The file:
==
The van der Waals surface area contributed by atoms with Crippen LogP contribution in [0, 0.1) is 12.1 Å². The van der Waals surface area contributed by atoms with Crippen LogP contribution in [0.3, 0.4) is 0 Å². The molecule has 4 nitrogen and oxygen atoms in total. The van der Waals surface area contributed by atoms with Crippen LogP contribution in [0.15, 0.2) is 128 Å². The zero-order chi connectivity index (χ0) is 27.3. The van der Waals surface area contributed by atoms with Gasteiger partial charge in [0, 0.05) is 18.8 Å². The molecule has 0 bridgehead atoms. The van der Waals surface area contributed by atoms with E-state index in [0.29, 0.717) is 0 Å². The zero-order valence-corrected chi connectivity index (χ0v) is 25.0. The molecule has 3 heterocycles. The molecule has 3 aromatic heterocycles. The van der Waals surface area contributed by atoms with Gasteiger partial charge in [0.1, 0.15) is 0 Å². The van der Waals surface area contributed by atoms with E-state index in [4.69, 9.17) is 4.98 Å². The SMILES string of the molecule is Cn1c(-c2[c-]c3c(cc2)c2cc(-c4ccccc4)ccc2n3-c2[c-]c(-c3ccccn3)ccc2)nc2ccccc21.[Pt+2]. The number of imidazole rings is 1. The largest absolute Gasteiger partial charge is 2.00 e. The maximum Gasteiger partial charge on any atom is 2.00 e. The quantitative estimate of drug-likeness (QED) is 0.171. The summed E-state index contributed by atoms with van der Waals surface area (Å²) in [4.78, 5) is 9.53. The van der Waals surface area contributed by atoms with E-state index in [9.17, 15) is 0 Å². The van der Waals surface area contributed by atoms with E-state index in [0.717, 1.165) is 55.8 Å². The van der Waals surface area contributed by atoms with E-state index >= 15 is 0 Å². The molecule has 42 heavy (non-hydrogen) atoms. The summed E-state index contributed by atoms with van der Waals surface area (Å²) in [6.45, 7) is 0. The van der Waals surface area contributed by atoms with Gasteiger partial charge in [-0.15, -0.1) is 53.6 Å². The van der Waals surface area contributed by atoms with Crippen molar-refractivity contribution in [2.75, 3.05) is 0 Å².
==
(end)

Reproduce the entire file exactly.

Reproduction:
The van der Waals surface area contributed by atoms with Crippen LogP contribution in [0, 0.1) is 12.1 Å². The van der Waals surface area contributed by atoms with Crippen LogP contribution in [0.3, 0.4) is 0 Å². The molecule has 4 nitrogen and oxygen atoms in total. The van der Waals surface area contributed by atoms with Crippen LogP contribution in [0.15, 0.2) is 128 Å². The zero-order chi connectivity index (χ0) is 27.3. The van der Waals surface area contributed by atoms with Gasteiger partial charge in [0, 0.05) is 18.8 Å². The molecule has 0 bridgehead atoms. The van der Waals surface area contributed by atoms with E-state index in [0.29, 0.717) is 0 Å². The zero-order valence-corrected chi connectivity index (χ0v) is 25.0. The molecule has 3 heterocycles. The molecule has 3 aromatic heterocycles. The van der Waals surface area contributed by atoms with Gasteiger partial charge in [0.1, 0.15) is 0 Å². The van der Waals surface area contributed by atoms with E-state index in [4.69, 9.17) is 4.98 Å². The SMILES string of the molecule is Cn1c(-c2[c-]c3c(cc2)c2cc(-c4ccccc4)ccc2n3-c2[c-]c(-c3ccccn3)ccc2)nc2ccccc21.[Pt+2]. The number of imidazole rings is 1. The largest absolute Gasteiger partial charge is 2.00 e. The maximum Gasteiger partial charge on any atom is 2.00 e. The quantitative estimate of drug-likeness (QED) is 0.171. The summed E-state index contributed by atoms with van der Waals surface area (Å²) in [4.78, 5) is 9.53. The van der Waals surface area contributed by atoms with E-state index in [9.17, 15) is 0 Å². The van der Waals surface area contributed by atoms with E-state index in [0.717, 1.165) is 55.8 Å². The van der Waals surface area contributed by atoms with E-state index >= 15 is 0 Å². The molecule has 42 heavy (non-hydrogen) atoms. The summed E-state index contributed by atoms with van der Waals surface area (Å²) in [6.45, 7) is 0. The van der Waals surface area contributed by atoms with Gasteiger partial charge in [-0.15, -0.1) is 53.6 Å². The van der Waals surface area contributed by atoms with Crippen molar-refractivity contribution in [2.75, 3.05) is 0 Å².